EMC subsidiary VMWare has traditionally been the dominant player in this area, but other systems are appearing. It is shaking up the licensing world, says Peter Hindle, enterprise solutions program manager at Hewlett-Packard. New technologies will continue to introduce new challenges in licensing terms, he says. "But the first ridge is this idea of virtualisation within organisations, where they are shifting resources around internally and there is an opportunity to reduce licence cost."
Microsoft, which sells its own virtualisation technology in the form of Virtual Server, charges for logical instances of operating systems on a per-processor basis. This ostensibly protects the supplier's revenue, but customers have a potential advantage when dynamically allocating the Windows operating system and applications around the computing infrastructure, because it enables them to maximise their resources and potentially buy fewer operating system licences.
The future developments that Hindle hints at are actually already here, but the uptake is likely to be slower than that for virtualisation software.
Utility computing, in which companies pay only for the computing power they use, is a key concept for Hewlett-Packard. The company provides software that monitors an application's use of processors within a server. An e-commerce company, for example, may want extra processing power to cover its commitments during an unexpected spike in demand on its web server. But if it only uses the extra processors 10% of the time, it will not want to pay for them all of the time. Utility computing is supposed to serve this need.
But, as with grid computing, not all suppliers are playing ball. For example, Microsoft, which has proven progressive on multi-core licensing issues, has been slower to move on utility computing.
"The idea of a pay-as-you-go licence has merit, but we have found that most of the industry and our customers are not set up to do pay-as-you-go at the desktop level, so we are not moving in that direction quickly," says Sunny Charlebois, product manager for Microsoft's Worldwide Licensing and Pricing Group.
Computer Associates may have found a solution to this gradual separation of software from hardware. The company offers Flexselect, a flexible software licensing scheme that enables customers to work with the supplier to configure their own licensing metrics. The idea, says Tony Martin, Computer Associates' manager for UK and Ireland manager, is to charge in a way that is meaningful to a company's business.
"If you are using a lot of our products within a big complex, why should we make you stick to a standard licensing model?" he asks.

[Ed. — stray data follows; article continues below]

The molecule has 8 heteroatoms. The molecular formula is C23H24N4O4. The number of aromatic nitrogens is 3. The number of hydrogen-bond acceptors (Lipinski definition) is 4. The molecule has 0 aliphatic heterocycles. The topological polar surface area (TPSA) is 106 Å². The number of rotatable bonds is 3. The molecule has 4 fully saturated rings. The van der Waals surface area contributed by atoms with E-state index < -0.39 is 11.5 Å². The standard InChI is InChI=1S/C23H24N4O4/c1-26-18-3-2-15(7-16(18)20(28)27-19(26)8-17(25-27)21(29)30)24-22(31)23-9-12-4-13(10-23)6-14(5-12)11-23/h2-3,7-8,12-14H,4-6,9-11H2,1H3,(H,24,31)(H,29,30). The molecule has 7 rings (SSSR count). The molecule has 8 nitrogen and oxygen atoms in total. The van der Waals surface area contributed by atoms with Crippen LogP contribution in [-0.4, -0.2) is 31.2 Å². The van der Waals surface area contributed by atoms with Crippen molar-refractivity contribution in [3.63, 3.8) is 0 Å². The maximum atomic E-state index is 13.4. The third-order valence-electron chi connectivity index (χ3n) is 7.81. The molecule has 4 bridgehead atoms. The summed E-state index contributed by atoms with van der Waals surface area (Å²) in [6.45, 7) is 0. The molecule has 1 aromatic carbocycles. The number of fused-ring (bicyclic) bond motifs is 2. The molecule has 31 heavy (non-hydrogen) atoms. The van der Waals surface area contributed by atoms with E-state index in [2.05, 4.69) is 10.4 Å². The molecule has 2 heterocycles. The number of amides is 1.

In one recent example, Martin says an airline arranged with Computer Associates to pay for its software according to the number of passenger kilometres that it flew in a year. In another, rather than paying for software on a per-user basis, a company offering outsourced helpdesk services paid according to the number of calls it dealt with.
Such initiatives are encouraging, but as Martin points out, it is relatively easy to do this with Computer Associates' IBM mainframe customer base, which numbers no more than 10,000 worldwide. Adopting closer licensing partnerships with medium-sized companies may be more difficult, and there seems no immediate solution to the complexity of licensing options currently available.
The best thing for users to do is to make use of the array of different licensing models, says the Titcombe. "If I had two ERP players in front of me and one was offering a site licence and the other was insisting on a per-seat licence, I would certainly try to play one off against the other," he says.
Case study: Insurer goes for Linux subscription
One way of avoiding licensing problems is to cut through the whole tangled mess and use open source software that lets you pay for services under a subscription model.
Matthias Strelow, project leader for Unix and PC infrastructure at German insurance firm LVM Versicherungen, has a mixture of operating systems including Microsoft Windows, commercial Unix and Linux.
Strelow signed a deal with Red Hat to use the Enterprise Server version of its Linux operating system. There are no licence payments, just a subscription for the Red Hat network, which enables Strelow to automatically update his Linux software with new features and packages.
"The business model is completely different. If I go to Microsoft I have to buy a licence. We come to the date where no fixes are available any more, and Microsoft says Windows NT is not supported any longer," he says, adding that this then requires him to upgrade his software with a new licence. "Microsoft is the only one I can get support from, because it has the source code. I am forced to go the way the supplier takes me."
Conversely, if Strelow falls out with Red Hat, he can find another company to support his distribution with updates and maintenance, he points out.
Strelow runs Red Hat Linux on 50 servers, and pays a separate subscription fee to the Red Hat network for each of them. He is shortly to begin rolling it out across 8,500 desktops, but just as licences for proprietary software are often negotiable for large customers, so Red Hat cut him a deal on subscriptions to its maintenance network.
"We said we had 8,500 desktops and invited them to make us an offer. It has a list price and if you buy 8,500 of them then the price is negotiable," Strelow says.